Written by: Ed Davies

A few weeks ago, I was waiting to cross the street as I was walking downtown to a meeting. As soon as the traffic cleared, I stepped off the sidewalk not heeding the orange “Do Not Walk” sign flashing across from me. I proceeded to cross the street, absentmindedly ignoring the sign, as so many of us do on a daily basis. Read More

As I took a few steps, I heard over my shoulder, “Not yet, Andy. We have to wait for the walk sign.”

“But he’s walking,” little Andy protested to his mother.

“I know,” she replied. “But you shouldn’t always do what you see other people doing. It’s not always safe.”

In that moment, I hurriedly backpedaled towards the curb. Not because of oncoming traffic crossing Wacker, but because of the onslaught of guilt that rushed over me. I was too embarrassed to look down at little Andy as I stepped back onto the curb, but I did manage a sheepish grin at his mother. She mouthed, “Thank you,” graciously and mercifully letting me off the hook.

Once the light changed and we all walked across the street with me slightly ahead of Andy and his mother, I remembered to walk in a straight line, head up, hands at my side, not talking, and one full arms-length behind the person in front of me. I was determined to set the perfect example for little Andy of how to walk down the street by channeling every rule of walking my Catholic grade school nuns drilled into me one ruler at a time in the school hallways. Thankfully, little Andy and his mom turned down the next corner just two blocks into our journey.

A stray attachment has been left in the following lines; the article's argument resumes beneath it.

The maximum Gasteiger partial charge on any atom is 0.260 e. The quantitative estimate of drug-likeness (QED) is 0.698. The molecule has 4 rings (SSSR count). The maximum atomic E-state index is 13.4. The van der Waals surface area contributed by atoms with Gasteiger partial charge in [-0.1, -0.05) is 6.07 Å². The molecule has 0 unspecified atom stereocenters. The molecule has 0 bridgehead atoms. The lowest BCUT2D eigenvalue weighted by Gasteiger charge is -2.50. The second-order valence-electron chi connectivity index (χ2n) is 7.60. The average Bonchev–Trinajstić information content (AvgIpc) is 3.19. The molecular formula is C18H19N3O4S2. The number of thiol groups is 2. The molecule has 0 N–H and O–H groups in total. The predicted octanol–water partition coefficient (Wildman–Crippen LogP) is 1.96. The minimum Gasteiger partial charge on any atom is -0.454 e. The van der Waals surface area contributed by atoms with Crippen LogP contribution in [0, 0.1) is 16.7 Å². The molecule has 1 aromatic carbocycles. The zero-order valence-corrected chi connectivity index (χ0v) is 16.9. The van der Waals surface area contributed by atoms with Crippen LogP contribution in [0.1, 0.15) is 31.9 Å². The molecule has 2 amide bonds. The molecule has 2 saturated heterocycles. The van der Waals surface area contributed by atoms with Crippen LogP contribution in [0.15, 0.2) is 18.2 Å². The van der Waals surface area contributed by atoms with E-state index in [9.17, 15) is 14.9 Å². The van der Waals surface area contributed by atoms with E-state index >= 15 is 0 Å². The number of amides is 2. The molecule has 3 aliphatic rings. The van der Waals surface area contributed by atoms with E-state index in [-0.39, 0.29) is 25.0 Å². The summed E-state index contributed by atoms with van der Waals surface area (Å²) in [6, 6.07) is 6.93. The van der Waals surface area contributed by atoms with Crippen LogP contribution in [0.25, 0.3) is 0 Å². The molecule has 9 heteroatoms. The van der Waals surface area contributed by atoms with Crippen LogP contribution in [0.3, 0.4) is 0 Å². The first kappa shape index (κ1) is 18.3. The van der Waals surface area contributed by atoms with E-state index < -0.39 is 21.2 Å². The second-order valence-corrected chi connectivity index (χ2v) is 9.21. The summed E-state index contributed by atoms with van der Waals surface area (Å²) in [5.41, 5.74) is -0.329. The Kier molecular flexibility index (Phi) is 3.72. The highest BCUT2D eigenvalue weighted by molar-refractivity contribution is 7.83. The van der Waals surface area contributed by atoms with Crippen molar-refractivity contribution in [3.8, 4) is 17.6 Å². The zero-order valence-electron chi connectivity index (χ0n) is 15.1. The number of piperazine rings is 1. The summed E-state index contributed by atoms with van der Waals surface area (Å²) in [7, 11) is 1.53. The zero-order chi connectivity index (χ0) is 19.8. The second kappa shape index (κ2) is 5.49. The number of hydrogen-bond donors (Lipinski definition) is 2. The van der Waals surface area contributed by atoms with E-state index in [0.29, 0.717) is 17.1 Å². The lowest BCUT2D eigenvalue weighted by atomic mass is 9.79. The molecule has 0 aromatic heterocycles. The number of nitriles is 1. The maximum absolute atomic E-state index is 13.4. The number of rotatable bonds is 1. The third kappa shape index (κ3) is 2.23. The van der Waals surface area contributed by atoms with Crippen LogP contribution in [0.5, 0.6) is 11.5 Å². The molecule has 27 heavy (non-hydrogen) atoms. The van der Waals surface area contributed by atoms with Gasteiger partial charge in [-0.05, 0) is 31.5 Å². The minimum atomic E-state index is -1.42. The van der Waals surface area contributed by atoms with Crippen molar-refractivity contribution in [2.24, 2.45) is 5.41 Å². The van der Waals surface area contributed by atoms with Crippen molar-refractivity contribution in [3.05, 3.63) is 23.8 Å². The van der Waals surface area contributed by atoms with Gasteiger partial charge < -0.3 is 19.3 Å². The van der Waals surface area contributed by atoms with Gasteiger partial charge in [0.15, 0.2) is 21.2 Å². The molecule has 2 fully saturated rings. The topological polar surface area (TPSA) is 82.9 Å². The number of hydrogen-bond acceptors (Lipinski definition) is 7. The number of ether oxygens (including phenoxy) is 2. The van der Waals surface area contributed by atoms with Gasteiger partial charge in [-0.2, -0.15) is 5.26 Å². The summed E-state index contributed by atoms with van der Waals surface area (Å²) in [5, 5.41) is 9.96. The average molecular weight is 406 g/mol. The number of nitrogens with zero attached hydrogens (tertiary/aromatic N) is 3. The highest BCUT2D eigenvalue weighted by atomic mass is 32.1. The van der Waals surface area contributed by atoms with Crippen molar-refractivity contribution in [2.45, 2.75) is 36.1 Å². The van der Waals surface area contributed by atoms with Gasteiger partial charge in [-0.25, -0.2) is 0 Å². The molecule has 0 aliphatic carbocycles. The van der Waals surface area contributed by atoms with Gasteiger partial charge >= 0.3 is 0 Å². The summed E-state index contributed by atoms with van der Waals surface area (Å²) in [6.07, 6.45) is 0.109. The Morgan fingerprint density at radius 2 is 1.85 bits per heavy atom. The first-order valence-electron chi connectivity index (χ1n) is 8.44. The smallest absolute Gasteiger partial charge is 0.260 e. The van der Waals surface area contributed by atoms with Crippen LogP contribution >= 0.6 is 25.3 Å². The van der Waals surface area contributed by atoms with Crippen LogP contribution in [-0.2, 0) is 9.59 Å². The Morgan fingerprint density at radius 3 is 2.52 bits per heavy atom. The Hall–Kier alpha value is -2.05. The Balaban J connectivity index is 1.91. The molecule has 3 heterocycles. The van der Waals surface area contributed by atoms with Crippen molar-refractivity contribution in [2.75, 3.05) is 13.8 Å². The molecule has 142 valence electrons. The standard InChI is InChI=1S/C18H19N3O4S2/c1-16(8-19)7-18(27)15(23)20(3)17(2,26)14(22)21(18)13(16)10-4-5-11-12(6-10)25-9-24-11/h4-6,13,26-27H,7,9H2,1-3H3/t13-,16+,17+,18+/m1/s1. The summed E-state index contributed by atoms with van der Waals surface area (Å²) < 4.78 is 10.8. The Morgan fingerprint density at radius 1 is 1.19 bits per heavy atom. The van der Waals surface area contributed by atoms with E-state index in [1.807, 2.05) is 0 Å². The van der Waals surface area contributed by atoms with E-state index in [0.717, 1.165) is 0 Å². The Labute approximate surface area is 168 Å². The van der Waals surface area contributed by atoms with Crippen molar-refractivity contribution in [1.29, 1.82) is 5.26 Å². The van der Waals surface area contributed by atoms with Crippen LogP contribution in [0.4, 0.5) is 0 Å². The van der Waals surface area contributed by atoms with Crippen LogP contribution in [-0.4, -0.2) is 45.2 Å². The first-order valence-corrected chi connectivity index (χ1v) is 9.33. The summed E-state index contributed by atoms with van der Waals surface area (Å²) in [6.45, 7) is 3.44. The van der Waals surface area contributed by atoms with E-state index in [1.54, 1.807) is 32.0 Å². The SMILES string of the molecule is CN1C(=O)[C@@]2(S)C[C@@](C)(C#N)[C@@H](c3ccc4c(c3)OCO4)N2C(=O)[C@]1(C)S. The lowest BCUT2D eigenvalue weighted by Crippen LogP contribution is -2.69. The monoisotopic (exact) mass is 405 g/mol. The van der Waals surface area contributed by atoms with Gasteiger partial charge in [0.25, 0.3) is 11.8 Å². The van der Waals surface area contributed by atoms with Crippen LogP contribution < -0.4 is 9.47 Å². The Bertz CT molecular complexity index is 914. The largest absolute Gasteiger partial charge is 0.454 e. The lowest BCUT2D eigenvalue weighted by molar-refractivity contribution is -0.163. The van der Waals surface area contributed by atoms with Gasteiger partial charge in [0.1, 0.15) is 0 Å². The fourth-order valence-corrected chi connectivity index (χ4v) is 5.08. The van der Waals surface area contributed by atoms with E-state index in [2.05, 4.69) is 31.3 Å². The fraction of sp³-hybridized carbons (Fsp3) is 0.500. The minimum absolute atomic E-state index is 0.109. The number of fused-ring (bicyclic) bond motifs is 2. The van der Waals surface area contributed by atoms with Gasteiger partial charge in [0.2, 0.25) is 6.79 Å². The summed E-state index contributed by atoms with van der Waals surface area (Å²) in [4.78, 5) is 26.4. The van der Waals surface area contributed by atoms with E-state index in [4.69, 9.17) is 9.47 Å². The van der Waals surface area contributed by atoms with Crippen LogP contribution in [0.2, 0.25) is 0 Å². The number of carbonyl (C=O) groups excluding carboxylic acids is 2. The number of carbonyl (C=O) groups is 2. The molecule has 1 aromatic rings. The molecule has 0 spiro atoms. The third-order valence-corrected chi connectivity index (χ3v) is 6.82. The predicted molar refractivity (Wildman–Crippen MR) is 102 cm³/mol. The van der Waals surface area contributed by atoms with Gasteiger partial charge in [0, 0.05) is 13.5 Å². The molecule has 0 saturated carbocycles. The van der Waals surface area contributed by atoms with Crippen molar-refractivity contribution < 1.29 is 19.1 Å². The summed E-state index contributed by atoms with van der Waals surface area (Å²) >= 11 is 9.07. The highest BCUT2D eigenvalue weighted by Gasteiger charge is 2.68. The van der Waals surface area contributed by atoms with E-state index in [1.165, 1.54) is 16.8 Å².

As I continued to walk, that brief encounter was a good reminder for me that our children – whether at home or in the street – are always watching us, learning from us, and most importantly doing and speaking as we do. Therefore, it is incumbent on us as adults, parents or not, to be mindful of how we conduct ourselves in the world.

This is an important component of our work in Power of Fathers; helping our fathers understand their responsibility to their children to present themselves as positive and supportive human beings. That is not always easy for any of us to do, as we deal with the daily stressors in our lives. But if we can teach our dads to manage conflicts better and develop healthy relationships with the mothers of their children, we can go a long way to creating kind children and peaceful communities.

When we exhibit peacefulness, humanity, respect, and forgiveness towards each other, our children learn to treat each other with kindness, respect and empathy. When we speak with civility to each other – even in times of conflict – our children learn to speak to each other with words that build up, instead of tear down. And when we treat our significant others with love and tenderness, our children learn to develop healthy relationships.

Oftentimes the outcomes we want for children start with the actions of parents and adults.  Reducing and preventing bullying, violence, at-risk behaviors, and domestic/relationship violence among our youth does not start with youth programs. Our work starts with us, the adults, and the behavior we model for all children. And it can start with a simple step…when the “WALK’ sign flashes of course. (Thanks for the reminder little Andy.)

Please share:

  • What are your ideas or proven approaches or programs for helping adults model appropriate behaviors for children?
  • How can we help adults better contribute to reducing and preventing issues that plague our youth?